Matzo Ball Soup

Homemade matzo ball soup for Passover or anytime! Light, clear broth. Fluffy matzo balls. Add chicken meat for a heartier meal.

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Photography Credit: Coco Morante

When it comes to matzo ball soup, the medium-fluffy matzo balls are the real stars of the show. They float in a clear chicken broth with some carrots and celery, but that’s about it!

Passover dinner would not be the same without a bowl of this light, brothy matzo ball soup.

If you want to make a heartier bowl of soup, you can add chicken meat. Just poach some chicken breasts or tenders in the chicken broth until cooked through, and then shred or cut them into bite-sized pieces before adding the meat back to the soup.

If you’re making your chicken stock from scratch, you could also poach some chicken breasts or thighs along with the bones and add them to your soup before serving.

Matzo Ball SoupOnce Passover is over and you no longer need to observe the dietary laws of the holiday, think about adding some noodles or kreplach (a.k.a. meat-filled dumplings) for a really deluxe bowl!

One last note about making the matzo balls: Dense matzo balls are “sinkers.” They stay on the bottom of the pot. Proper matzo balls (a.k.a. “floaters”) should bob to the surface of the pot while they’re cooking. The matzo balls won’t be fully cooked when they first float – they’ll still need a full 40 minutes of cooking time – but floating matzo balls are a good indication you didn’t mess up your matzo balls!

Matzo Ball Soup Recipe

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  • Prep time: 15 minutes
  • Cook time: 50 minutes
  • Chilling time: 2 hours
  • Yield: 4 servings

Ingredients

For the matzo balls:

  • 2 large eggs
  • 2 tablespoons schmaltz (chicken fat), melted, or any neutral-flavored oil
  • 2 tablespoons water
  • 1 teaspoon kosher salt
  • 1/4 teaspoon ground black pepper
  • 1/2 cup matzo meal

For the soup:

  • 6 cups chicken broth, homemade or store-bought
  • 1 large carrot, peeled and sliced thinly (about 1/8-inch thick)
  • 2 inner ribs of celery, peeled and sliced thinly (about 1/8-inch thick)

To serve:

  • 1 tablespoon chopped fresh parsley or dill
  • Ground black pepper

Method

1 Make the matzo ball mixture: Make the matzo ball mixture: In a medium mixing bowl, whisk together the eggs, schmaltz, water, salt, and pepper. Stir in the matzo meal. Cover the bowl tightly and chill it in the fridge for at least two hours, or up to a day ahead.

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2 Shape and cook the matzo balls: In a large saucepan or soup pot, bring 3 quarts of water and 1 1/2 teaspoons of salt to a boil. When the water is boiling, turn the heat down to medium-low.

Use your hands to roll the matzo ball mixture into approximately 1-inch balls. As you finish rolling each ball, gently drop it into the simmering water.

When all of the matzo balls are in the water, immediately cover the pot and reduce the heat to low. Let the matzo balls simmer, covered, for 40 minutes, until they have floated to the top and roughly doubled in size. Avoid uncovering the pot while the matzo balls are cooking (a covered pot helps the matzo balls cook more evenly and quickly).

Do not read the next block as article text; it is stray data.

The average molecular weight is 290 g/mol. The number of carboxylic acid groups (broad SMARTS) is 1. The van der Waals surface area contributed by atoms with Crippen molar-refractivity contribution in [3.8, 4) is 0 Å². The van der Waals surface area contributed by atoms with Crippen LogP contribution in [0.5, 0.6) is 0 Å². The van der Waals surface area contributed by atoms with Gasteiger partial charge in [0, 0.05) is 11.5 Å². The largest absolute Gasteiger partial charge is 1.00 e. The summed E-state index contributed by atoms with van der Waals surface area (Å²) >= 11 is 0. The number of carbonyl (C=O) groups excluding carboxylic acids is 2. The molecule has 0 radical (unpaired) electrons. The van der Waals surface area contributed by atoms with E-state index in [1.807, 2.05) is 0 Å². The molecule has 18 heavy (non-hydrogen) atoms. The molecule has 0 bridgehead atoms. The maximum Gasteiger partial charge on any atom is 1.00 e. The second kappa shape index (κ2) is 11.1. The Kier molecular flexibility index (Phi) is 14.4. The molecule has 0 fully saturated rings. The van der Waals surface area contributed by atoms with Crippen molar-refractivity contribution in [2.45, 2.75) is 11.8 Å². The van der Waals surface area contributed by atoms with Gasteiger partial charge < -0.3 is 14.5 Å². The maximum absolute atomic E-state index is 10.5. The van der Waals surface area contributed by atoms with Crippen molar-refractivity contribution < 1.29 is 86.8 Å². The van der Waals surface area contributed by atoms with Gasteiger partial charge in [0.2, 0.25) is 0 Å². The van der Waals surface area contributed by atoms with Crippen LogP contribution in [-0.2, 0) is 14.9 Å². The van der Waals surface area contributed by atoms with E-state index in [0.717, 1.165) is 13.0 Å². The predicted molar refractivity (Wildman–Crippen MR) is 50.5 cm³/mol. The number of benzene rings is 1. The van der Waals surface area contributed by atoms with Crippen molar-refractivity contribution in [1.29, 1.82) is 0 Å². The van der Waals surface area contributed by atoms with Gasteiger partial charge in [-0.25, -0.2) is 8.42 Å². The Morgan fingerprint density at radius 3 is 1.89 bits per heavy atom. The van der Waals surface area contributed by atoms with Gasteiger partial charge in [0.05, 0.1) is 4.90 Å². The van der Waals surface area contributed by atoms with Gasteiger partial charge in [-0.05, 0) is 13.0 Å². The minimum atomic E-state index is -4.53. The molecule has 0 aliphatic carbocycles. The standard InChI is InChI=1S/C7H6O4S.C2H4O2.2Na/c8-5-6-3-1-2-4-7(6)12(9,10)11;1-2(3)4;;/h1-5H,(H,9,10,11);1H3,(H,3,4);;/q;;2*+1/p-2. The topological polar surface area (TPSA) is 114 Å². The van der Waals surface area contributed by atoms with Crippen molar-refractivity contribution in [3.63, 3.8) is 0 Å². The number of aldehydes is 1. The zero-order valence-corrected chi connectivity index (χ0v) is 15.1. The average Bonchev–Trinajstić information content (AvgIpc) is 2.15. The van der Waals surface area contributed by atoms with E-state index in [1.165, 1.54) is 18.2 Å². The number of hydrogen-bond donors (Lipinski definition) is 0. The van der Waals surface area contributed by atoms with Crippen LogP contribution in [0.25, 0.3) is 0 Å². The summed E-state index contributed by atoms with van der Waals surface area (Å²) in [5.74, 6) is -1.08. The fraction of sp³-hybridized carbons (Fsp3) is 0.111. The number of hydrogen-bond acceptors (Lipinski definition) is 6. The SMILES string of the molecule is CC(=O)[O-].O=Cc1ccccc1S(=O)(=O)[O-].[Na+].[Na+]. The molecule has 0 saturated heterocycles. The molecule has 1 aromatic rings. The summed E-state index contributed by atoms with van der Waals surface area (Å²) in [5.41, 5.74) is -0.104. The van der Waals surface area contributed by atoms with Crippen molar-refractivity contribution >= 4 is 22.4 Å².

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3 Warm the broth and vegetables: While the matzo balls are simmering, bring the chicken broth up to a simmer in a medium (3-quart) saucepan over medium heat. Add the sliced carrots and celery and reduce the heat to low.

Simmer the vegetables in the broth until they’re tender, about 5 minutes. Turn off the heat and keep the broth covered so it stays hot while the matzo balls finish cooking.

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4 Serve the soup: Use a slotted spoon to transfer three matzo balls into each soup bowl, then ladle 1 1/2 cups of broth into each bowl. Garnish each bowl with a sprinkle of parsley or dill and a few grinds of black pepper. Serve piping hot.

Matzo Ball Soup

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Coco Morante

Author of The Essential Instant Pot Cookbook. A self-taught cook and classically-trained soprano, Coco Morante writes and sings in the San Francisco Bay Area, where she lives with her husband and their beagle. For more recipes, visit her blog, Lefty Spoon.

More from Coco

Matzo Ball Soup

7 Comments

  1. Mary

    Have been making matzo balls for a long time and this year I found a recipe that called for 1 tsp tumeric and 1 tsp cardomom. They were delicious.

  2. Shari

    Why are the cooked in water instead of the soup ? I have always cooked mine right in the broth!

    • Coco Morante

      I find that cooking matzo balls in the soup results in a cloudy broth, and they’re also a bit too salty for my taste. To each their own, though! :-)

  3. Ariel

    Floaters that fall apart are just as bad as sinkers. Ideal Matzo Balls are floating only partially above the water. They shouldn’t dissolve in the soup but they shouldn’t require a knife to cut either. I’ve been making Matzo Balls my whole life. I’ve always chilled the mix for 15 minutes and cooked for only 20 minutes. I’m curious about your longer times. Is there a reason for that?

  4. Tori//Gringalicious.com

    This sounds delicious! I’ve never tried matzo balls but I’ve always wanted to.

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